Janet Cherry's achievements are so remarkable and varied, from human rights and political activism to lobbying on climate change, energy policy, creating sustainable human settlements, working with NGOs, Government Departments and as a researcher on the Truth and Reconciliation Commission, that it is impossible to detail them all in this one page citation.
After graduating from UCT she moved to the Eastern Cape and set up an adult education centre and was a founder of the Eastern Cape End Conscription Campaign in addition to many other varied political involvements.
Janet obtained her PhD, entitled “KwaZakele: the politics of transition in South Africa: an Eastern Cape study”, and taught in the Rhodes Politics Department. She first became involved in politics as a young student at UCT, becoming General Secretary of NUSAS in 1983. Janet has been a fearless fighter for justice and has never been intimidated by barriers and obstacles despite having spent many months in detention, including solitary confinement and house arrest for her refusal to be silenced for her views on the atrocities of apartheid. Since the advent of democracy in 1994 she has continued to pour her energy into rebuilding South Africa as well as working in strife-torn places elsewhere in Africa and Europe.
Janet has made an invaluable contribution to enabling, documenting and supporting the development of democracy in South Africa. The diversity of her work is astonishing, from her action research projects with the most marginalised groups in Port Elizabeth such as Amabutho and informal settlement dwellers, to documenting the oral history of the liberation struggle at “grassroots” level.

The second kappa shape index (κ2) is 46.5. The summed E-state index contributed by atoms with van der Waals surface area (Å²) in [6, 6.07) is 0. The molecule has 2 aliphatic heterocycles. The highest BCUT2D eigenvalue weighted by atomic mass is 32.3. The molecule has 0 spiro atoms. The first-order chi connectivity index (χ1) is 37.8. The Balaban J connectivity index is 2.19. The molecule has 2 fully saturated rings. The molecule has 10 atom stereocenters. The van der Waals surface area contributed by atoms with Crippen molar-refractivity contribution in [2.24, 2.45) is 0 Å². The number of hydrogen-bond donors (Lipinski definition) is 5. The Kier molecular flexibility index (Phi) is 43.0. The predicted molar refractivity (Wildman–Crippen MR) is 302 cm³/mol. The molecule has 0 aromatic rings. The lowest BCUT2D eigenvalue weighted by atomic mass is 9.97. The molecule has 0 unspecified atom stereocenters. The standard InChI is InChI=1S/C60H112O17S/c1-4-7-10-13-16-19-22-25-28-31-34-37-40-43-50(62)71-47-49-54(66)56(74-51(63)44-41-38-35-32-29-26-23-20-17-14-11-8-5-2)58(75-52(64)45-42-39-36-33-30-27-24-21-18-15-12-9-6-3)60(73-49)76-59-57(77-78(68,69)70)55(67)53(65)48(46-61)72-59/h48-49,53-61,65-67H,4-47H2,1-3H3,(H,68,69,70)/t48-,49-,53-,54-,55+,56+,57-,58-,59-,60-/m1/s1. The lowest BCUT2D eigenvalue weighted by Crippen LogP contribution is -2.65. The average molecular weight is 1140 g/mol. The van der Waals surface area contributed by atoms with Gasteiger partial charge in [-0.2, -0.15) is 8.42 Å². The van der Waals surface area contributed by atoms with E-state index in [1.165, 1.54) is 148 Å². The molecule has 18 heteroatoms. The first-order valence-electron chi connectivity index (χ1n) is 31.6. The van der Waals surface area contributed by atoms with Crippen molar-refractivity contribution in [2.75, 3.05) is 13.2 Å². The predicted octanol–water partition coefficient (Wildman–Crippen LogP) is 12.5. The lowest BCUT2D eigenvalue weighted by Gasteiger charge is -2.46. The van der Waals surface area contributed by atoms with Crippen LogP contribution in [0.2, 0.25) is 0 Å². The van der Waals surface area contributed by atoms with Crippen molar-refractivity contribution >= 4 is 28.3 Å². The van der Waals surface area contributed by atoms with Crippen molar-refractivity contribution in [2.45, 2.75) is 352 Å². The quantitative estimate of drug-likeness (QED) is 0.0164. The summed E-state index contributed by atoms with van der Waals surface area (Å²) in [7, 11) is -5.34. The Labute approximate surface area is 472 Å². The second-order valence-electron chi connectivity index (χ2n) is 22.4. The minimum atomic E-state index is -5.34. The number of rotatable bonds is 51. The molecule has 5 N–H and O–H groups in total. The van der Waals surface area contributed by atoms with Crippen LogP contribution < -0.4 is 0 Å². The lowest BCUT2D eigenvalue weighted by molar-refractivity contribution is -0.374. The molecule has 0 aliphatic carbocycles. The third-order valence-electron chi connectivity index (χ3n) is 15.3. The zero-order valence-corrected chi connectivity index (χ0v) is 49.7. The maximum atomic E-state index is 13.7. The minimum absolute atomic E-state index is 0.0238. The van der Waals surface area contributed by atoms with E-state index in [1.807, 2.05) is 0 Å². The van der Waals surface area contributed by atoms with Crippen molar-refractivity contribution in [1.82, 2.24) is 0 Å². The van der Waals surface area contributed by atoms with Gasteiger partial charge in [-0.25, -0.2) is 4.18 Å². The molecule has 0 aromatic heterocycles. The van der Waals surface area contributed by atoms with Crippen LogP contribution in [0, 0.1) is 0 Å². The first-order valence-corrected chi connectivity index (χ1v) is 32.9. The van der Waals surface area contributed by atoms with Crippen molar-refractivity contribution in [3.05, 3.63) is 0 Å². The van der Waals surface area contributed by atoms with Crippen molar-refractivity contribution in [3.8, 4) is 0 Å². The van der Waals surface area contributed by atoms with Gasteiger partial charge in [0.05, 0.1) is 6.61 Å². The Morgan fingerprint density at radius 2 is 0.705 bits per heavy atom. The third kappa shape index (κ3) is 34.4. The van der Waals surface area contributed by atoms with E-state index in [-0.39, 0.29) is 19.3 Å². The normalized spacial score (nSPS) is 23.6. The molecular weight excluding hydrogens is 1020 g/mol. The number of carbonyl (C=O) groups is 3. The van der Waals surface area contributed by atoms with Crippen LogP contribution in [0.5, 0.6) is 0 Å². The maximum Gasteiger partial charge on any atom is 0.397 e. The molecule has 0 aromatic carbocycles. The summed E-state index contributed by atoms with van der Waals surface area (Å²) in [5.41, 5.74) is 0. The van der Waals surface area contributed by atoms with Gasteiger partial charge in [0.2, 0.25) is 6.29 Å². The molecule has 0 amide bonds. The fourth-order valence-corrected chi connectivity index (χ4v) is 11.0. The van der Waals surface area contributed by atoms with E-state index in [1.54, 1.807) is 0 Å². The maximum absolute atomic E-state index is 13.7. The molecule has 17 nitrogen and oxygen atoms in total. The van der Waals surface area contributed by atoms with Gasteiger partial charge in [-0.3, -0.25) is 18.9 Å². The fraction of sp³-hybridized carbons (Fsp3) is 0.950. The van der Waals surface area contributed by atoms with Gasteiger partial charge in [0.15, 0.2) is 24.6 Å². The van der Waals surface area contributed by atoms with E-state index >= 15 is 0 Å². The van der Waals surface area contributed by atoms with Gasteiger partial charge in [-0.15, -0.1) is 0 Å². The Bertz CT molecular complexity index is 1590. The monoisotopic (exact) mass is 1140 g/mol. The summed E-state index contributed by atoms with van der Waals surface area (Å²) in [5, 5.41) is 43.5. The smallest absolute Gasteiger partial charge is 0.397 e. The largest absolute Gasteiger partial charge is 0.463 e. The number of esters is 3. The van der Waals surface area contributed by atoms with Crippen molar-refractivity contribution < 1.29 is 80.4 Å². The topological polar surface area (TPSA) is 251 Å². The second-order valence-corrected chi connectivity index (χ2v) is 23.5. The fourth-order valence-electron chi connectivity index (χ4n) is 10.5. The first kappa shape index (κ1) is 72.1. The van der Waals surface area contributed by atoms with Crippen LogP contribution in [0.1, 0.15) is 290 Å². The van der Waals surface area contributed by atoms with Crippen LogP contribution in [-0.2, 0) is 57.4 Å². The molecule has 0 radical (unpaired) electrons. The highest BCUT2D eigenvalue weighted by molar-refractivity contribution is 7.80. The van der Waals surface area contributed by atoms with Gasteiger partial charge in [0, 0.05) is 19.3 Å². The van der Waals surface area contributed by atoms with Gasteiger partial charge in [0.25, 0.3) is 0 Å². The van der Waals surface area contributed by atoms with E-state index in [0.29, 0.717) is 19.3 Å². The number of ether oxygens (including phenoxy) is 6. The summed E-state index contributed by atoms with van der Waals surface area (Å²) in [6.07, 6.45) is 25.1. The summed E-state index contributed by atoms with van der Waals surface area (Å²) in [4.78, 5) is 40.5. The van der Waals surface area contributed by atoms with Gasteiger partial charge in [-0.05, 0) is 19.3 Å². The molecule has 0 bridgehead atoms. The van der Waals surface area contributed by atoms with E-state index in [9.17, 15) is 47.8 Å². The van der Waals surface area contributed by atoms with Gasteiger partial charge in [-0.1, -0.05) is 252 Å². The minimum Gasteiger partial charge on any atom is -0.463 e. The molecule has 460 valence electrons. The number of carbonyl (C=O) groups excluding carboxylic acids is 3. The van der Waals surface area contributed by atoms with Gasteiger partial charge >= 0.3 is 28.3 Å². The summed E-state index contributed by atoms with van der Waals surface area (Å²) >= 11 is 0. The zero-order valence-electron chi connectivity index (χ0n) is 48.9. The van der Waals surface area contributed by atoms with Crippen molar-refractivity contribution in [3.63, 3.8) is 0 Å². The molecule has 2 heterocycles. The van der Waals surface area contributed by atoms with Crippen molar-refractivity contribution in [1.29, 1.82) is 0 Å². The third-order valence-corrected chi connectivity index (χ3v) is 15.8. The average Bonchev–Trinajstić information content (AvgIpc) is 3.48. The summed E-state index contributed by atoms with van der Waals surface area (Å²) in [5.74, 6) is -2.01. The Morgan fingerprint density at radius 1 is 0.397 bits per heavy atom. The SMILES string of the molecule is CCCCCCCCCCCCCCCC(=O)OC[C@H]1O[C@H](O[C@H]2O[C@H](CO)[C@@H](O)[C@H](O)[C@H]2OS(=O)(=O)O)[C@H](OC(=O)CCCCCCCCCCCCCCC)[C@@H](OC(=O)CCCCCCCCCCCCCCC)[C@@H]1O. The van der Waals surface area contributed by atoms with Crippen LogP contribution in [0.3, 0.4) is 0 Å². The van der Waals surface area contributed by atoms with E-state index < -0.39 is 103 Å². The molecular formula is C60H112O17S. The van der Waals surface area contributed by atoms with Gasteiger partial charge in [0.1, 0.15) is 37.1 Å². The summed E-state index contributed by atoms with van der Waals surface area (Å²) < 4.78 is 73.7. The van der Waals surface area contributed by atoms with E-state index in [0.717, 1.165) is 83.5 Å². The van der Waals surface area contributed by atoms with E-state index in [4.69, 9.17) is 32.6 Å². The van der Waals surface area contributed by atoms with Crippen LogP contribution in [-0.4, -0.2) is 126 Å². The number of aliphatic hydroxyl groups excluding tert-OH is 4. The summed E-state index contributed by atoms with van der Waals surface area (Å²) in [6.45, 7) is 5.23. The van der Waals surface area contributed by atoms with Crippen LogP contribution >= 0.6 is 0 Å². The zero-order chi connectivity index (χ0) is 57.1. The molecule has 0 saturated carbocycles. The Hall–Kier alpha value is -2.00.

She is an academic who finds a remarkable balance between good community facilitation practice and academic rigour. Her human rights training work and activism are internationally renowned and respected, as is her integrity as an academic.
Janet is an inspiring person to know, never afraid to speak her mind with convincing clarity and vision. She has boundless energy – whether horse riding, hiking with her son, running a workshop in Mexico, performing her poetry, arguing politics with friends, lecturing at NMMU or many of the other activities she manages to be involved in.
Janet is an ideal recipient of the Distinguished Old Rhodian Award for her intellectual and political leadership in the field of human rights and has been and will continue to be an inspiration to many. She epitomises the Rhodes ethos of “Where Leaders Learn”.